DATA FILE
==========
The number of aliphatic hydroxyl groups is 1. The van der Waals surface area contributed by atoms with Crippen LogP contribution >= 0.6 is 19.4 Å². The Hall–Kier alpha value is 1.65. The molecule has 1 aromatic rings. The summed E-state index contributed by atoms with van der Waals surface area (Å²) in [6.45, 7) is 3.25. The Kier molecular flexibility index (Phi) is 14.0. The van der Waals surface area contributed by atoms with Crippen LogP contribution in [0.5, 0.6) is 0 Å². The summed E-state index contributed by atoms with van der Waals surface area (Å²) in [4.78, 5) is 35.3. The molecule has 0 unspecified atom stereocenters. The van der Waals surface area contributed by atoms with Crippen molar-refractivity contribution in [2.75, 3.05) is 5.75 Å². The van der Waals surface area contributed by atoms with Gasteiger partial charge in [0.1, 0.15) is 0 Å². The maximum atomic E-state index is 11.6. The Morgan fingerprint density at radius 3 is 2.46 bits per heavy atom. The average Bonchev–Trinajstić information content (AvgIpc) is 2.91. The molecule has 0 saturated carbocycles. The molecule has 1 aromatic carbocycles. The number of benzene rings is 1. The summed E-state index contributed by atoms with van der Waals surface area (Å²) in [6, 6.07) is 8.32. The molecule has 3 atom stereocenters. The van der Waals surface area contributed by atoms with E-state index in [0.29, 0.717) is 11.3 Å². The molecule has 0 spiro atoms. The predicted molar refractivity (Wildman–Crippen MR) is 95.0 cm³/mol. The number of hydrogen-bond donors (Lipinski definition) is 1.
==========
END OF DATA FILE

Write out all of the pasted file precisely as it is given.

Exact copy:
The number of aliphatic hydroxyl groups is 1. The van der Waals surface area contributed by atoms with Crippen LogP contribution >= 0.6 is 19.4 Å². The Hall–Kier alpha value is 1.65. The molecule has 1 aromatic rings. The summed E-state index contributed by atoms with van der Waals surface area (Å²) in [6.45, 7) is 3.25. The Kier molecular flexibility index (Phi) is 14.0. The van der Waals surface area contributed by atoms with Crippen LogP contribution in [0.5, 0.6) is 0 Å². The summed E-state index contributed by atoms with van der Waals surface area (Å²) in [4.78, 5) is 35.3. The molecule has 0 unspecified atom stereocenters. The van der Waals surface area contributed by atoms with Crippen molar-refractivity contribution in [2.75, 3.05) is 5.75 Å². The van der Waals surface area contributed by atoms with Gasteiger partial charge in [0.1, 0.15) is 0 Å². The maximum atomic E-state index is 11.6. The Morgan fingerprint density at radius 3 is 2.46 bits per heavy atom. The average Bonchev–Trinajstić information content (AvgIpc) is 2.91. The molecule has 0 saturated carbocycles. The molecule has 1 aromatic carbocycles. The number of benzene rings is 1. The summed E-state index contributed by atoms with van der Waals surface area (Å²) in [6, 6.07) is 8.32. The molecule has 3 atom stereocenters. The van der Waals surface area contributed by atoms with E-state index in [0.29, 0.717) is 11.3 Å². The molecule has 0 spiro atoms. The predicted molar refractivity (Wildman–Crippen MR) is 95.0 cm³/mol. The number of hydrogen-bond donors (Lipinski definition) is 1.